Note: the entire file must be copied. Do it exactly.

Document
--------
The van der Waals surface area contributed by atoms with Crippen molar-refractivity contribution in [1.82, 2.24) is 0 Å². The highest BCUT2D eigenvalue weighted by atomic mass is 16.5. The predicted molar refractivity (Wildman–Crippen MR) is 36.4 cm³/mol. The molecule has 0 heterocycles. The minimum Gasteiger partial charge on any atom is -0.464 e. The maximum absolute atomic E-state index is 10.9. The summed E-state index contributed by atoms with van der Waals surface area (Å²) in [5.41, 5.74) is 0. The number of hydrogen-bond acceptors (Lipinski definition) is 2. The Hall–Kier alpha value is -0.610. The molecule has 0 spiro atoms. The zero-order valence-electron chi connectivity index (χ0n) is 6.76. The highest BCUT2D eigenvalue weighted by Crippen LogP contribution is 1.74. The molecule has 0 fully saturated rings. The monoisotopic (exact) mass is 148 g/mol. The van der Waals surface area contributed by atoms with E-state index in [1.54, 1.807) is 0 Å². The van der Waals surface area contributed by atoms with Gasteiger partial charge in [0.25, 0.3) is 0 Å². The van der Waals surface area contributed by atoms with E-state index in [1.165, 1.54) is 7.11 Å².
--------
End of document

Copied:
The van der Waals surface area contributed by atoms with Crippen molar-refractivity contribution in [1.82, 2.24) is 0 Å². The highest BCUT2D eigenvalue weighted by atomic mass is 16.5. The predicted molar refractivity (Wildman–Crippen MR) is 36.4 cm³/mol. The molecule has 0 heterocycles. The minimum Gasteiger partial charge on any atom is -0.464 e. The maximum absolute atomic E-state index is 10.9. The summed E-state index contributed by atoms with van der Waals surface area (Å²) in [5.41, 5.74) is 0. The number of hydrogen-bond acceptors (Lipinski definition) is 2. The Hall–Kier alpha value is -0.610. The molecule has 0 spiro atoms. The zero-order valence-electron chi connectivity index (χ0n) is 6.76. The highest BCUT2D eigenvalue weighted by Crippen LogP contribution is 1.74. The molecule has 0 fully saturated rings. The monoisotopic (exact) mass is 148 g/mol. The van der Waals surface area contributed by atoms with E-state index in [1.54, 1.807) is 0 Å². The van der Waals surface area contributed by atoms with Gasteiger partial charge in [0.25, 0.3) is 0 Å². The van der Waals surface area contributed by atoms with E-state index in [1.165, 1.54) is 7.11 Å².